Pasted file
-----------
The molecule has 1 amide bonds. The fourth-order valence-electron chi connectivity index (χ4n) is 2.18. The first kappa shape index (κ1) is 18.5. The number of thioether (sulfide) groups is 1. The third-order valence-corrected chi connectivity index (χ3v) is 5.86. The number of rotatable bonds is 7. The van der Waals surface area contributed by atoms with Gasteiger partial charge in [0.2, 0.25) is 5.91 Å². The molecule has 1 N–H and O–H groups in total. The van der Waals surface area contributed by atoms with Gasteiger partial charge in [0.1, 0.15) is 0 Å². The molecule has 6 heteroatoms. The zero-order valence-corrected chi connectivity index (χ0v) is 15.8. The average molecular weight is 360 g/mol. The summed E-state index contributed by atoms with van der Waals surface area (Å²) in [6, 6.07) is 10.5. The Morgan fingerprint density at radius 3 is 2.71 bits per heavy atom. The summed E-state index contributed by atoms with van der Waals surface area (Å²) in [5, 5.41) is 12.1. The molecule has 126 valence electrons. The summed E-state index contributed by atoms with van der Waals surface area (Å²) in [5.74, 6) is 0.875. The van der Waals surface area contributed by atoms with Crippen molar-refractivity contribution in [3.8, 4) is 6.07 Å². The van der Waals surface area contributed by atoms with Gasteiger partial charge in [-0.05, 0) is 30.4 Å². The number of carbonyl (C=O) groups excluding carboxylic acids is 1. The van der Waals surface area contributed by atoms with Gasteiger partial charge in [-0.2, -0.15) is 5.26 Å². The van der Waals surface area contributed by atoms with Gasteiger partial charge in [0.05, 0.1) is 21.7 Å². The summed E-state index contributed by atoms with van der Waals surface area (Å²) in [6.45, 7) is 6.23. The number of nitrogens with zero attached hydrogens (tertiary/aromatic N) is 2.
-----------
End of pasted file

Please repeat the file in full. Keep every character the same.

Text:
The molecule has 1 amide bonds. The fourth-order valence-electron chi connectivity index (χ4n) is 2.18. The first kappa shape index (κ1) is 18.5. The number of thioether (sulfide) groups is 1. The third-order valence-corrected chi connectivity index (χ3v) is 5.86. The number of rotatable bonds is 7. The van der Waals surface area contributed by atoms with Gasteiger partial charge in [0.2, 0.25) is 5.91 Å². The molecule has 1 N–H and O–H groups in total. The van der Waals surface area contributed by atoms with Gasteiger partial charge in [0.1, 0.15) is 0 Å². The molecule has 6 heteroatoms. The zero-order valence-corrected chi connectivity index (χ0v) is 15.8. The average molecular weight is 360 g/mol. The summed E-state index contributed by atoms with van der Waals surface area (Å²) in [6, 6.07) is 10.5. The Morgan fingerprint density at radius 3 is 2.71 bits per heavy atom. The summed E-state index contributed by atoms with van der Waals surface area (Å²) in [5, 5.41) is 12.1. The molecule has 126 valence electrons. The summed E-state index contributed by atoms with van der Waals surface area (Å²) in [5.74, 6) is 0.875. The van der Waals surface area contributed by atoms with Crippen molar-refractivity contribution in [3.8, 4) is 6.07 Å². The van der Waals surface area contributed by atoms with Gasteiger partial charge in [-0.05, 0) is 30.4 Å². The number of carbonyl (C=O) groups excluding carboxylic acids is 1. The van der Waals surface area contributed by atoms with Gasteiger partial charge in [-0.2, -0.15) is 5.26 Å². The van der Waals surface area contributed by atoms with Gasteiger partial charge in [0.05, 0.1) is 21.7 Å². The summed E-state index contributed by atoms with van der Waals surface area (Å²) in [6.45, 7) is 6.23. The number of nitrogens with zero attached hydrogens (tertiary/aromatic N) is 2.